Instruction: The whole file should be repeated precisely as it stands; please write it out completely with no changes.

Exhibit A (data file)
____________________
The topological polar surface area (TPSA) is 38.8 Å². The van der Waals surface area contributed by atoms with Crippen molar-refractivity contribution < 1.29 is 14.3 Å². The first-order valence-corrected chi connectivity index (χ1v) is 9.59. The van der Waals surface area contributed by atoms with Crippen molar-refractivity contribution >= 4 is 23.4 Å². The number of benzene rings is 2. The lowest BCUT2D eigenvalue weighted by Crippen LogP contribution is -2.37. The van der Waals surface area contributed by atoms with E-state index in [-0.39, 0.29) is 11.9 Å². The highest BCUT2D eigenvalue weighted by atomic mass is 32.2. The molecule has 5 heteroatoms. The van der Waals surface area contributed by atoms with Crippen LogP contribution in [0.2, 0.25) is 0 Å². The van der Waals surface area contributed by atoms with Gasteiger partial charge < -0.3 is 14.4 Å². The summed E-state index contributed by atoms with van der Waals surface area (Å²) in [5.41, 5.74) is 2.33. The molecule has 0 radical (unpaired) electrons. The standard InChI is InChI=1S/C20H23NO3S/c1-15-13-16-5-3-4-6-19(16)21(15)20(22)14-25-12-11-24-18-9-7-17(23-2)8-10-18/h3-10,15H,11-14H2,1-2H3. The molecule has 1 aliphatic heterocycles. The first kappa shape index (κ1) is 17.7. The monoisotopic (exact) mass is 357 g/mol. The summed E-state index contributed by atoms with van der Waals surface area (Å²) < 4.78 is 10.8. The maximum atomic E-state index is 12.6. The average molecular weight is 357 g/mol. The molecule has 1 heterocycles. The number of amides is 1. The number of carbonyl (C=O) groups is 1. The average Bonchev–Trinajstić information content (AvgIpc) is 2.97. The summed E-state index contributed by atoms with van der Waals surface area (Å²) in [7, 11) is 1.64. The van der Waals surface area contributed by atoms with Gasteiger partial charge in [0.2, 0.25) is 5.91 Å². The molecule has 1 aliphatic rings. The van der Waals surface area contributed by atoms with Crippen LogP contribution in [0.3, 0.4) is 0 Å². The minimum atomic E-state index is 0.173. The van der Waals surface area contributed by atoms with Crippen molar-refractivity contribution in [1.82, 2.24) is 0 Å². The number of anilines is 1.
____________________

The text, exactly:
The topological polar surface area (TPSA) is 38.8 Å². The van der Waals surface area contributed by atoms with Crippen molar-refractivity contribution < 1.29 is 14.3 Å². The first-order valence-corrected chi connectivity index (χ1v) is 9.59. The van der Waals surface area contributed by atoms with Crippen molar-refractivity contribution >= 4 is 23.4 Å². The number of benzene rings is 2. The lowest BCUT2D eigenvalue weighted by Crippen LogP contribution is -2.37. The van der Waals surface area contributed by atoms with E-state index in [-0.39, 0.29) is 11.9 Å². The highest BCUT2D eigenvalue weighted by atomic mass is 32.2. The molecule has 5 heteroatoms. The van der Waals surface area contributed by atoms with Crippen LogP contribution in [0.2, 0.25) is 0 Å². The van der Waals surface area contributed by atoms with Gasteiger partial charge < -0.3 is 14.4 Å². The summed E-state index contributed by atoms with van der Waals surface area (Å²) in [5.41, 5.74) is 2.33. The molecule has 0 radical (unpaired) electrons. The standard InChI is InChI=1S/C20H23NO3S/c1-15-13-16-5-3-4-6-19(16)21(15)20(22)14-25-12-11-24-18-9-7-17(23-2)8-10-18/h3-10,15H,11-14H2,1-2H3. The molecule has 1 aliphatic heterocycles. The first kappa shape index (κ1) is 17.7. The monoisotopic (exact) mass is 357 g/mol. The summed E-state index contributed by atoms with van der Waals surface area (Å²) < 4.78 is 10.8. The maximum atomic E-state index is 12.6. The average molecular weight is 357 g/mol. The molecule has 1 heterocycles. The number of amides is 1. The number of carbonyl (C=O) groups is 1. The average Bonchev–Trinajstić information content (AvgIpc) is 2.97. The summed E-state index contributed by atoms with van der Waals surface area (Å²) in [7, 11) is 1.64. The van der Waals surface area contributed by atoms with Gasteiger partial charge in [0.2, 0.25) is 5.91 Å². The molecule has 1 aliphatic rings. The van der Waals surface area contributed by atoms with Crippen LogP contribution in [0.3, 0.4) is 0 Å². The minimum atomic E-state index is 0.173. The van der Waals surface area contributed by atoms with Crippen molar-refractivity contribution in [1.82, 2.24) is 0 Å². The number of anilines is 1.